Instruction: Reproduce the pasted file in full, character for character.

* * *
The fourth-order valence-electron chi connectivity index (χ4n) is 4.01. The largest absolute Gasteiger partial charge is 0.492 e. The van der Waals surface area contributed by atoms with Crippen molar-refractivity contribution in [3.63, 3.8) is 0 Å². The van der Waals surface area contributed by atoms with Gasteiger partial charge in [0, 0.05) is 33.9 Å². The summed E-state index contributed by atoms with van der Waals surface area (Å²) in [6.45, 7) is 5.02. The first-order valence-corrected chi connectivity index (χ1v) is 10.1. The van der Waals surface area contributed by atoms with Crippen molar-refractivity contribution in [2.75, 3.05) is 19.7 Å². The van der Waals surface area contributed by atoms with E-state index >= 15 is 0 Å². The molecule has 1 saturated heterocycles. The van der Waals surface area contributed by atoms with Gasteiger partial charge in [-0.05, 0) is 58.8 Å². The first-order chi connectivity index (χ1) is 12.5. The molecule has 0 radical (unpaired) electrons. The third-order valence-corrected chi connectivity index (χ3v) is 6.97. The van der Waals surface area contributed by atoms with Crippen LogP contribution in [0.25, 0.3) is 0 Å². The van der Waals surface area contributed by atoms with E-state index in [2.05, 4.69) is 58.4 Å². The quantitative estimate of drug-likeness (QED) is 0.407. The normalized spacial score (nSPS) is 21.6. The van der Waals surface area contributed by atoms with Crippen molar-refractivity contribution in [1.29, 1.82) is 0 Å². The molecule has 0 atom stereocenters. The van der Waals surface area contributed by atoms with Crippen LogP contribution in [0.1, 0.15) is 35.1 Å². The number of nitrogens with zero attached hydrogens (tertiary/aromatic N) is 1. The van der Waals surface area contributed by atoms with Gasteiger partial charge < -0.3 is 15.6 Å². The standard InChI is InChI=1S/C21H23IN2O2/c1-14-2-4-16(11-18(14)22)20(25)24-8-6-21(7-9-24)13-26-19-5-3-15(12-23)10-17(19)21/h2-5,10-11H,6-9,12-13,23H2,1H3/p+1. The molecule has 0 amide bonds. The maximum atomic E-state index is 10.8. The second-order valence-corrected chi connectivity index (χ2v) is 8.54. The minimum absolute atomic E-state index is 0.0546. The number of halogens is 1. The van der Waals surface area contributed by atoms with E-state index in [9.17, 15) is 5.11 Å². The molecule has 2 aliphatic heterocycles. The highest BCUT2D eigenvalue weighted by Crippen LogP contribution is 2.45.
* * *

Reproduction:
The fourth-order valence-electron chi connectivity index (χ4n) is 4.01. The largest absolute Gasteiger partial charge is 0.492 e. The van der Waals surface area contributed by atoms with Crippen molar-refractivity contribution in [3.63, 3.8) is 0 Å². The van der Waals surface area contributed by atoms with Gasteiger partial charge in [0, 0.05) is 33.9 Å². The summed E-state index contributed by atoms with van der Waals surface area (Å²) in [6.45, 7) is 5.02. The first-order valence-corrected chi connectivity index (χ1v) is 10.1. The van der Waals surface area contributed by atoms with Crippen molar-refractivity contribution in [2.75, 3.05) is 19.7 Å². The van der Waals surface area contributed by atoms with E-state index >= 15 is 0 Å². The molecule has 1 saturated heterocycles. The van der Waals surface area contributed by atoms with Gasteiger partial charge in [-0.05, 0) is 58.8 Å². The first-order chi connectivity index (χ1) is 12.5. The molecule has 0 radical (unpaired) electrons. The third-order valence-corrected chi connectivity index (χ3v) is 6.97. The van der Waals surface area contributed by atoms with Crippen LogP contribution in [0.25, 0.3) is 0 Å². The van der Waals surface area contributed by atoms with E-state index in [2.05, 4.69) is 58.4 Å². The quantitative estimate of drug-likeness (QED) is 0.407. The normalized spacial score (nSPS) is 21.6. The van der Waals surface area contributed by atoms with Crippen molar-refractivity contribution in [1.29, 1.82) is 0 Å². The molecule has 0 atom stereocenters. The van der Waals surface area contributed by atoms with Crippen LogP contribution in [0.1, 0.15) is 35.1 Å². The number of nitrogens with zero attached hydrogens (tertiary/aromatic N) is 1. The van der Waals surface area contributed by atoms with Gasteiger partial charge < -0.3 is 15.6 Å². The standard InChI is InChI=1S/C21H23IN2O2/c1-14-2-4-16(11-18(14)22)20(25)24-8-6-21(7-9-24)13-26-19-5-3-15(12-23)10-17(19)21/h2-5,10-11H,6-9,12-13,23H2,1H3/p+1. The molecule has 0 amide bonds. The maximum atomic E-state index is 10.8. The second-order valence-corrected chi connectivity index (χ2v) is 8.54. The minimum absolute atomic E-state index is 0.0546. The number of halogens is 1. The van der Waals surface area contributed by atoms with E-state index in [9.17, 15) is 5.11 Å². The molecule has 2 aliphatic heterocycles. The highest BCUT2D eigenvalue weighted by Crippen LogP contribution is 2.45.